Addiction: Life's Too Short - Soapbox Jr.
I’ve struggled with this week’s soapbox for reasons I won’t go into, but I wanted to talk a little bit about my grandfather, William Carlton Daniel(s). He passed away on April 13, 1973.
In his book, “Never Look at the Empty Seats,” dad spoke candidly about his father’s struggles. I was aware that my grandfather was an alcoholic, functional most of the time, but what I wasn’t aware of – until I read dad’s book - was the fact that the reason they moved around so much when my dad was growing up was that Grandpa Carlton would lose his job because of his addiction, but he was so good at his job and had enough contacts in the timber business that he would always find another job, but that usually meant relocation.
My recollections of him are fairly vague, I was almost 7 years old when he passed away from a heart attack, so I have a few bits and pieces of memories. I remember visiting my grandparents’ home in Wilmington, North Carolina when I was very young. Some of the stories I know have been told to me by mom and dad over the years. For example, he took me to get my hair cut, and I’m not sure exactly why, but I must not have wanted it cut, because they told me I didn’t want to have anything to do with him for a while after that, and I remember him making fried eggs with bacon grease, and being a young child, they looked dirty to me, and being the picky eater that I was, I didn’t want to try them.
But I remember that he was a kind and loving man, but he had an addiction which probably put him in an early grave, robbing him of his life, his family, and seeing his only son succeed beyond his wildest expectations.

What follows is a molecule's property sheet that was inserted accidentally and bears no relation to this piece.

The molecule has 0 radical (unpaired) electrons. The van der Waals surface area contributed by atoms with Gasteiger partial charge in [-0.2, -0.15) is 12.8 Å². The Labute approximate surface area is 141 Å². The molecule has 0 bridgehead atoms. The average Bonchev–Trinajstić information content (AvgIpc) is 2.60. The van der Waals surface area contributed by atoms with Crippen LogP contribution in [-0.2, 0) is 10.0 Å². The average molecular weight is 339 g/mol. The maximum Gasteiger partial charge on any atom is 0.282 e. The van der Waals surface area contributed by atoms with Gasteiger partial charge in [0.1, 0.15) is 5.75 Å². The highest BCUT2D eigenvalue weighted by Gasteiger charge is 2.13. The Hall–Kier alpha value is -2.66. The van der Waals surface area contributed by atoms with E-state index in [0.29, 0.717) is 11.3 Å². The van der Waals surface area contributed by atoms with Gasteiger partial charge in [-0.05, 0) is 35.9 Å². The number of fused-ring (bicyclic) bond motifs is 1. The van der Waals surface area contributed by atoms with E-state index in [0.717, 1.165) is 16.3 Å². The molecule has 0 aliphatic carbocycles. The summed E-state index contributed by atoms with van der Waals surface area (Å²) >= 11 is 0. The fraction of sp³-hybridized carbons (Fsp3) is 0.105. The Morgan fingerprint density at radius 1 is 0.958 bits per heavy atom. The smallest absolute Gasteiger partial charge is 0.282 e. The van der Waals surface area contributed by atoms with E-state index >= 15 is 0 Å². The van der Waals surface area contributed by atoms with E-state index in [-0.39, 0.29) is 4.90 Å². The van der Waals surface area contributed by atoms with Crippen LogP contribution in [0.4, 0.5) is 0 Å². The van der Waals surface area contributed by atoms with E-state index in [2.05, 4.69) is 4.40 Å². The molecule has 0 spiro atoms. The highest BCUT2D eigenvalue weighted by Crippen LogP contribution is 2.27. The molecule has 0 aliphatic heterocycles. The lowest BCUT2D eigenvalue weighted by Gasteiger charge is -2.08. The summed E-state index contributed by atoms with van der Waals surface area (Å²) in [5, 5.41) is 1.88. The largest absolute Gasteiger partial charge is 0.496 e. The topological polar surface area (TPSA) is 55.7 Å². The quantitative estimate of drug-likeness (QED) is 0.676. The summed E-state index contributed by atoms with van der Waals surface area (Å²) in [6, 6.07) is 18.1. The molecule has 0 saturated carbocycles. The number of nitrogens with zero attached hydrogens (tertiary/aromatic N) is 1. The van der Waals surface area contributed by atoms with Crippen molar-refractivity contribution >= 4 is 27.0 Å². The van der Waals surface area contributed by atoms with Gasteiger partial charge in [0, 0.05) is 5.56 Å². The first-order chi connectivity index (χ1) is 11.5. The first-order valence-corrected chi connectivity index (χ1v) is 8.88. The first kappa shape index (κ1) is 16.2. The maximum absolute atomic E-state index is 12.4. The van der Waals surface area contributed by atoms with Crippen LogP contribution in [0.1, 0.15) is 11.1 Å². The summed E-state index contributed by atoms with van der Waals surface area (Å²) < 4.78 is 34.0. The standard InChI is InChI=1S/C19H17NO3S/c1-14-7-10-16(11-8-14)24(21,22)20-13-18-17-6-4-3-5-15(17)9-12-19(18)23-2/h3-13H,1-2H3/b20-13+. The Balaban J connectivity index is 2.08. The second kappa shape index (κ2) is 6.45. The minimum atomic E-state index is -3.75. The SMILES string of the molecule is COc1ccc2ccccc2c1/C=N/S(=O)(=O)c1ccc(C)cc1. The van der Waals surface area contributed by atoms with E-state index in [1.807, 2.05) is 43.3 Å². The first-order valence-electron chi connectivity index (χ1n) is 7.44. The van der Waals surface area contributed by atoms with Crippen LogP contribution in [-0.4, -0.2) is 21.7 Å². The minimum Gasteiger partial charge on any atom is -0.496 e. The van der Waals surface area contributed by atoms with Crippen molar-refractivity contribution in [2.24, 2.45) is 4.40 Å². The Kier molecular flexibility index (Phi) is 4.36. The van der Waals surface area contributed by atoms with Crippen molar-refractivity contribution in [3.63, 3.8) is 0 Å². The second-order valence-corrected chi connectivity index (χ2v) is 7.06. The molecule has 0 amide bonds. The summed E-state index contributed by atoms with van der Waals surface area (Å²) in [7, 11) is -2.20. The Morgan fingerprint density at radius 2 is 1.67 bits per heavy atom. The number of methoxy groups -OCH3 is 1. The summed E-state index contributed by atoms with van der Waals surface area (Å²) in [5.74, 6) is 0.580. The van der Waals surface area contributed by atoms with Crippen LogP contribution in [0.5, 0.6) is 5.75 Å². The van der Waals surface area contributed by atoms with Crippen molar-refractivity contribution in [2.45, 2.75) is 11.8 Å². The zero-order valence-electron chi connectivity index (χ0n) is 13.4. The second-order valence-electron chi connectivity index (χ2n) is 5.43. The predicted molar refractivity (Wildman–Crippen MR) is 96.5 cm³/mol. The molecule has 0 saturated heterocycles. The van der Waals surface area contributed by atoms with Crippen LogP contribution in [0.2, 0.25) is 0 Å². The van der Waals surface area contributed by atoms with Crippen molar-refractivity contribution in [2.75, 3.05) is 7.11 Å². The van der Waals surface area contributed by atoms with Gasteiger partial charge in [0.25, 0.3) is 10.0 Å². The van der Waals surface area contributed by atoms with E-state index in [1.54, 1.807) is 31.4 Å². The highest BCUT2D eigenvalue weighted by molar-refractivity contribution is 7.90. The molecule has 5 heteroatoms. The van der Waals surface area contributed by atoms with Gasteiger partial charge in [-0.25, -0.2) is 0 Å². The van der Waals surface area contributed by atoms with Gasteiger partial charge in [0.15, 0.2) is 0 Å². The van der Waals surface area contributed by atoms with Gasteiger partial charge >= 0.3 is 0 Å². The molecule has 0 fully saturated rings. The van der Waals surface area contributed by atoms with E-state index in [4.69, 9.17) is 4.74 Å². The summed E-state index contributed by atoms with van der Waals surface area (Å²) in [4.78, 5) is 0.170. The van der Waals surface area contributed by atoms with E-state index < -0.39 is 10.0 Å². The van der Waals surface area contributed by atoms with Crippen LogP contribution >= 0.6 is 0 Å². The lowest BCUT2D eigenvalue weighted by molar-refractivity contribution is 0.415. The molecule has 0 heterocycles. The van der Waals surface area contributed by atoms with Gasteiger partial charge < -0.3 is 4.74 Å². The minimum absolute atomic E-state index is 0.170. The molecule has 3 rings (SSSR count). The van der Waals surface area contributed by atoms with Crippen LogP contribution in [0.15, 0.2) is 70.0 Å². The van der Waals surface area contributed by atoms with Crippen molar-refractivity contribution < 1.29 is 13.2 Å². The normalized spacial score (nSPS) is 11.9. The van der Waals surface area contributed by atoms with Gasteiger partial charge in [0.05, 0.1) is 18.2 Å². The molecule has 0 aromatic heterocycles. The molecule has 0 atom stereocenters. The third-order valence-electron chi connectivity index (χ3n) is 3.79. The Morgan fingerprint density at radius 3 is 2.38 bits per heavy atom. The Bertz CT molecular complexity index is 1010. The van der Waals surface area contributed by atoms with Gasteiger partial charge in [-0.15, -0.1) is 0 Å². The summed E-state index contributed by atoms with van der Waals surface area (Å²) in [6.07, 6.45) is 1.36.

People who are dealing with this addiction are often lacking candor, with others, and with themselves.
Those magic words, “I don’t have a problem,” which I understand that every alcoholic has uttered at least once - and most likely much more often - are pretty much a sure sign that there is a problem.
From what I have been told, there is a saying among those alcoholics who have been in treatment and those who have loved ones who are alcoholics.
“How can you tell if an alcoholic is lying?”
“Their lips are moving.”
Alcoholism is an ugly disease. It drives people apart, it deludes those who suffer from it with the lie that they are in control of their drinking when it's the drinking that is actually controlling them.
I know people who have struggled with and are still struggling with this, and it is indeed life-long, but no matter how hard you are struggling, you are a child of God, and He wants better than this for you.
I urge anyone who is struggling with this, who thinks they can control their addiction to be honest with themselves and to get some professional help before it is too late for them.
Many treatment programs are faith-based, and it’s with His help that healing can begin, physically and spiritually.
There is a powerful line from the Brad Paisley & Alison Krauss song, “Whiskey Lullaby” about two characters and it says that he – and later she – “put that bottle to” their “head and pulled the trigger.”
Tragically, that’s essentially where that road leads for many.
What do you think?
Pray for our troops, our police, the peace of Jerusalem and our nation.
God Bless America
— Charlie Daniels, Jr.
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